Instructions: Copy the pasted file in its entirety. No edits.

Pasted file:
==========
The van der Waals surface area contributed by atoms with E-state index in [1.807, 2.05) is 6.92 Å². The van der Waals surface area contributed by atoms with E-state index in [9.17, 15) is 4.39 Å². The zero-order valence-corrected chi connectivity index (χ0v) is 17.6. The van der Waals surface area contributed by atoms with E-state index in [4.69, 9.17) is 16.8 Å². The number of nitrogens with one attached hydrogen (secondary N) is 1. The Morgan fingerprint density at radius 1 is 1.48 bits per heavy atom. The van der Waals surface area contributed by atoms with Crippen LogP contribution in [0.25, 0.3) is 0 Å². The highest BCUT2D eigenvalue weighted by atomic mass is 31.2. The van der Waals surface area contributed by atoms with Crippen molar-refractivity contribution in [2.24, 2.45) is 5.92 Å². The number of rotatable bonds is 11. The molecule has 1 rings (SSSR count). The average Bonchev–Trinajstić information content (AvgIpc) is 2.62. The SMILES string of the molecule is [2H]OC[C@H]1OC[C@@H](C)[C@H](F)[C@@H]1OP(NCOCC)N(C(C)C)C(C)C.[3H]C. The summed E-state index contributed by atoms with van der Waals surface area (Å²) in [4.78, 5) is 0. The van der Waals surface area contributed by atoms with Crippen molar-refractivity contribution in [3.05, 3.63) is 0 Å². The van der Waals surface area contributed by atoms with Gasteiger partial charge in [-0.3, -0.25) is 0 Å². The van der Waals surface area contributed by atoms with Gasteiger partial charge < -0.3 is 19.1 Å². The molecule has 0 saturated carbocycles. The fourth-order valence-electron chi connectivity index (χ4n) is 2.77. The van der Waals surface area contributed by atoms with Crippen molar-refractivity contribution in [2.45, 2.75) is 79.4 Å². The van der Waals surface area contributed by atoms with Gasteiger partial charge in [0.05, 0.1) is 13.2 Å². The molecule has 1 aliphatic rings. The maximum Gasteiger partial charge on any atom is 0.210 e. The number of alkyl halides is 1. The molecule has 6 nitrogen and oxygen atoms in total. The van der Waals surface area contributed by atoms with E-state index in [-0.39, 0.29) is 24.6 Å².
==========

The van der Waals surface area contributed by atoms with E-state index in [1.807, 2.05) is 6.92 Å². The van der Waals surface area contributed by atoms with E-state index in [9.17, 15) is 4.39 Å². The zero-order valence-corrected chi connectivity index (χ0v) is 17.6. The van der Waals surface area contributed by atoms with E-state index in [4.69, 9.17) is 16.8 Å². The number of nitrogens with one attached hydrogen (secondary N) is 1. The Morgan fingerprint density at radius 1 is 1.48 bits per heavy atom. The van der Waals surface area contributed by atoms with Crippen LogP contribution in [0.25, 0.3) is 0 Å². The highest BCUT2D eigenvalue weighted by atomic mass is 31.2. The van der Waals surface area contributed by atoms with Crippen molar-refractivity contribution in [2.24, 2.45) is 5.92 Å². The number of rotatable bonds is 11. The molecule has 1 rings (SSSR count). The average Bonchev–Trinajstić information content (AvgIpc) is 2.62. The SMILES string of the molecule is [2H]OC[C@H]1OC[C@@H](C)[C@H](F)[C@@H]1OP(NCOCC)N(C(C)C)C(C)C.[3H]C. The summed E-state index contributed by atoms with van der Waals surface area (Å²) in [4.78, 5) is 0. The van der Waals surface area contributed by atoms with Crippen molar-refractivity contribution in [3.05, 3.63) is 0 Å². The van der Waals surface area contributed by atoms with Gasteiger partial charge in [-0.3, -0.25) is 0 Å². The van der Waals surface area contributed by atoms with Gasteiger partial charge < -0.3 is 19.1 Å². The molecule has 0 saturated carbocycles. The fourth-order valence-electron chi connectivity index (χ4n) is 2.77. The van der Waals surface area contributed by atoms with Crippen molar-refractivity contribution in [2.45, 2.75) is 79.4 Å². The van der Waals surface area contributed by atoms with Gasteiger partial charge in [0.05, 0.1) is 13.2 Å². The molecule has 1 aliphatic rings. The maximum Gasteiger partial charge on any atom is 0.210 e. The number of alkyl halides is 1. The molecule has 6 nitrogen and oxygen atoms in total. The van der Waals surface area contributed by atoms with E-state index in [-0.39, 0.29) is 24.6 Å².